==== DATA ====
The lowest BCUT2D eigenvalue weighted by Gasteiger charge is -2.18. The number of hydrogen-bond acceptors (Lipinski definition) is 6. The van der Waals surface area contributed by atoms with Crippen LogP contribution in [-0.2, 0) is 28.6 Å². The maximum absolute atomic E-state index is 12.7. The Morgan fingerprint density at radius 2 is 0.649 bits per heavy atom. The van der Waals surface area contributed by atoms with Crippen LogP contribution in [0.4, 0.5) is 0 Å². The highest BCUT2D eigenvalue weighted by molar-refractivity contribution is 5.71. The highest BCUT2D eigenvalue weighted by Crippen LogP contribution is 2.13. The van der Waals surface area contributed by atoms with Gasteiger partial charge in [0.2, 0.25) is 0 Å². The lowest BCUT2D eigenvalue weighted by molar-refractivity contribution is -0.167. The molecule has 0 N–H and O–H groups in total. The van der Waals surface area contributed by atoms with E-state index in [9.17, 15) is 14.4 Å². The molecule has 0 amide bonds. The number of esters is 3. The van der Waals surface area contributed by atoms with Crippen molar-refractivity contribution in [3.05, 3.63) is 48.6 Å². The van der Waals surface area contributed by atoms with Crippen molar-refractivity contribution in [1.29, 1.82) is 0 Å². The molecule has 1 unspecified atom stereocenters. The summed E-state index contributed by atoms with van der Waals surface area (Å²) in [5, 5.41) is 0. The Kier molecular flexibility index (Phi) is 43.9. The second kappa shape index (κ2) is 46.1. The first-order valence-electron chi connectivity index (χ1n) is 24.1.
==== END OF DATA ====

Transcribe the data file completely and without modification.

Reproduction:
The lowest BCUT2D eigenvalue weighted by Gasteiger charge is -2.18. The number of hydrogen-bond acceptors (Lipinski definition) is 6. The van der Waals surface area contributed by atoms with Crippen LogP contribution in [-0.2, 0) is 28.6 Å². The maximum absolute atomic E-state index is 12.7. The Morgan fingerprint density at radius 2 is 0.649 bits per heavy atom. The van der Waals surface area contributed by atoms with Crippen LogP contribution in [0.4, 0.5) is 0 Å². The highest BCUT2D eigenvalue weighted by molar-refractivity contribution is 5.71. The highest BCUT2D eigenvalue weighted by Crippen LogP contribution is 2.13. The van der Waals surface area contributed by atoms with Gasteiger partial charge in [0.2, 0.25) is 0 Å². The lowest BCUT2D eigenvalue weighted by molar-refractivity contribution is -0.167. The molecule has 0 N–H and O–H groups in total. The van der Waals surface area contributed by atoms with E-state index in [9.17, 15) is 14.4 Å². The molecule has 0 amide bonds. The number of esters is 3. The van der Waals surface area contributed by atoms with Crippen molar-refractivity contribution in [3.05, 3.63) is 48.6 Å². The van der Waals surface area contributed by atoms with Crippen molar-refractivity contribution in [1.29, 1.82) is 0 Å². The molecule has 1 unspecified atom stereocenters. The summed E-state index contributed by atoms with van der Waals surface area (Å²) in [5, 5.41) is 0. The Kier molecular flexibility index (Phi) is 43.9. The second kappa shape index (κ2) is 46.1. The first-order valence-electron chi connectivity index (χ1n) is 24.1.